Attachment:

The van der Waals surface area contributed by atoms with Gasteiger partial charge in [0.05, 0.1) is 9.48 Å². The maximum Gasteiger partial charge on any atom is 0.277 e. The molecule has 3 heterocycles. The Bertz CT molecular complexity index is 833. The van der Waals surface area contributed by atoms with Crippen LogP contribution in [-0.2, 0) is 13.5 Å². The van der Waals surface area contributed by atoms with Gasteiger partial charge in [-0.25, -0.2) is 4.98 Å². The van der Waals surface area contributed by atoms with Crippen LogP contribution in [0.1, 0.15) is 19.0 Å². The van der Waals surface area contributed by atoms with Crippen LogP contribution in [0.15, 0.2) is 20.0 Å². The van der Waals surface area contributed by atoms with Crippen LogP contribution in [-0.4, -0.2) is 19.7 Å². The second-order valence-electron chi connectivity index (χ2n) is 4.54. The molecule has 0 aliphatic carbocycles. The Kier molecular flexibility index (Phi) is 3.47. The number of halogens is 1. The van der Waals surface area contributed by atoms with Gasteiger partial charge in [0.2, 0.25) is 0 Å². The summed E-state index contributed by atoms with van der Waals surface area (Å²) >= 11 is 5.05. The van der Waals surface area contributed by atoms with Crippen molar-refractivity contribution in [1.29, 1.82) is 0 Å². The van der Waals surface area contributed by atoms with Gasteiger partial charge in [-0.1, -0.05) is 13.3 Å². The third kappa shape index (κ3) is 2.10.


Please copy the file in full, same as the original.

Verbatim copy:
The van der Waals surface area contributed by atoms with Gasteiger partial charge in [0.05, 0.1) is 9.48 Å². The maximum Gasteiger partial charge on any atom is 0.277 e. The molecule has 3 heterocycles. The Bertz CT molecular complexity index is 833. The van der Waals surface area contributed by atoms with Crippen LogP contribution in [-0.2, 0) is 13.5 Å². The van der Waals surface area contributed by atoms with Gasteiger partial charge in [-0.25, -0.2) is 4.98 Å². The van der Waals surface area contributed by atoms with Crippen LogP contribution in [0.1, 0.15) is 19.0 Å². The van der Waals surface area contributed by atoms with Crippen LogP contribution in [0.15, 0.2) is 20.0 Å². The van der Waals surface area contributed by atoms with Crippen LogP contribution in [-0.4, -0.2) is 19.7 Å². The second-order valence-electron chi connectivity index (χ2n) is 4.54. The molecule has 0 aliphatic carbocycles. The Kier molecular flexibility index (Phi) is 3.47. The number of halogens is 1. The van der Waals surface area contributed by atoms with Gasteiger partial charge in [0.2, 0.25) is 0 Å². The summed E-state index contributed by atoms with van der Waals surface area (Å²) >= 11 is 5.05. The van der Waals surface area contributed by atoms with Crippen molar-refractivity contribution in [1.29, 1.82) is 0 Å². The van der Waals surface area contributed by atoms with Gasteiger partial charge in [-0.1, -0.05) is 13.3 Å². The third kappa shape index (κ3) is 2.10.